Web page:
Kichari ~ a humble, but nourishing, lentil & rice dish

Kichari is considered a very nourishing and healing meal in India. That’s because it’s traditionally made with split mung dhal, a highly regarded food in Ayurvedic medicine.

This version of kichari is not that traditional, though — I’ve added vegetables to it (normally there aren’t any), and I’ve used organic split red lentils, since they are generally much easier to get a hold of.

If you’d like to use mung dhal, you’ll be able to find it at an Indian grocery store and some whole food stores. Just be sure you buy the split, husked variety.

kichari

This kichari recipe is gluten-free and vegetarian.

Serves 4–6

Prep time: ~15 minutes; Total cooking time: ~45 minutes

  • 1 cup Basmati rice
  • 1 cup split red lentils (or split mung dal)
  • 2 tbsp ghee or olive oil + 1 extra tbsp
  • 2 tsp black mustard seeds
  • 2 tsp cumin seeds
  • 1 brown onion, peeled and finely chopped
  • ½ tsp dried chilli flakes, or to taste (optional)
  • 1 tsp turmeric powder
  • 4 cloves garlic, finely chopped
  • 2 tomatoes, diced
  • 2 carrots, peeled and diced
  • 1 medium zucchini, diced
  • 6 cups water (you’ll need about 7 cups if using split mung beans)
  • 3 large handfuls baby spinach leaves
  • sea salt, to taste

Wash the rice and lentils together in a sieve. Do this step twice

If you have trouble digesting lentils, soak the rice and lentils together for about 30 minutes then drain and set aside

Heat 2 tablespoons ghee/oil over medium heat in large pot (that has a lid)

Add mustard seeds

After the mustard seeds start to pop, add the cumin, onion and chilli

Sauté for a few minutes, until onions become translucent

Add the turmeric garlic and tomatoes

Continue to sauté for another 5 minutes until the tomatoes have cooked down

Mix in the rice, lentils, carrots and zucchini, and stir thoroughly so all the spices and flavours coat the ingredients

Add the water and bring to a boil, then turn down the heat to a simmer

Stir in some salt. Try ½ a teaspoon.

Cook for 30–40 minutes with the lid partially on, until you get a risotto like consistency and the lentils are fully cooked. If you find that the kichari is drying out before the lentils are cooked, add some hot (freshly boiled) water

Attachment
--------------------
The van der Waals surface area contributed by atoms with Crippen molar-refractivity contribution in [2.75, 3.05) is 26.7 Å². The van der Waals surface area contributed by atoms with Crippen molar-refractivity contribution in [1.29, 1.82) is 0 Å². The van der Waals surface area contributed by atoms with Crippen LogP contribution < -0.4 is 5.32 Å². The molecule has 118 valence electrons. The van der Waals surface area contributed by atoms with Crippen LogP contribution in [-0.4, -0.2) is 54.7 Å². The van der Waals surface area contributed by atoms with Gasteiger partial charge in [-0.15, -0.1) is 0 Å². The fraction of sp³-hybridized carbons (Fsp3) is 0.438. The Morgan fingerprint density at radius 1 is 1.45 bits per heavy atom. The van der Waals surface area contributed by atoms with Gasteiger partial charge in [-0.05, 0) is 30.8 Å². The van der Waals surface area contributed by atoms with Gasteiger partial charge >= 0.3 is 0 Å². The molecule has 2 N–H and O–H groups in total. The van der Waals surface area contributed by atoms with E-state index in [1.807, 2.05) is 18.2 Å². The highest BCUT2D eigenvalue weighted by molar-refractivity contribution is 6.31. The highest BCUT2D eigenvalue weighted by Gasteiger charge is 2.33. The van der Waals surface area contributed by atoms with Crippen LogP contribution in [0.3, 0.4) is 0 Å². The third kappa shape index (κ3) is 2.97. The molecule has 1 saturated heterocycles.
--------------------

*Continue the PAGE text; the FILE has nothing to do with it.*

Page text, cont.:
Stir continually while the kichari is cooking to keep it from sticking to the bottom of the pot. Using a heat diffuse may help

Once cooked, stir through the spinach and turn off the heat

Mix in the remaining ghee/oil and adjust seasoning to your liking

Serve as is or with a dollop natural yogurt

Variations

Vegan — use olive or coconut oil instead of ghee and serve with this cashew sour cream.

Vegetarian — this dish is already vegetarian

Seasonal — to make in winter, skip the fresh tomatoes and replace with 1 tablespoon tomato paste or leave it out. Instead of zucchini, use 1 head of broccoli, chopped.

Conscientious omnivore — sorry, this dish is meant to be vegetarian

Grain/legume free — um, then it’s not kichari

Paleo — not happening

Money-saving — this is quite an affordable meal as it is. To keep this dish affordable throughout the seasons, use seasonal produce {see above}.

4 thoughts on “Kichari ~ a humble, but nourishing, lentil & rice dish

  1. Simone says:

    Looks like a delicious recipe! I love cooking with lentils, and almost always have all the different varieties in jars in my cupboard. I’m going to try it tonight!

  2. Tony Christoffelsz says:

    Does look yummy, but I’m lazy. The list of ingredients frighten me. We, in Sri Lanka, usually have the rice separately with the red lentils cooked quite simply with turmeric, salt, dried red chillies, coconut milk and lemon juice (the last 2 added after the heat is turned off).

    Of course, some add a range of `greens’ and other spicy ingredients.
    All the Best

  3. Scott says:

    What a great dish, simple, wonderful flavours, definitely will be a regular. I replaced the spinach with kale for my own twist, sorry but I have a habit of doing that. Thank you for a wonderful beginning of eating and living a healthy lifestyle, as much as I love my meat these dishes are so full of flavour that when we don’t eat meat it doesn’t matter. Love reading your blogs as well. Take care live well

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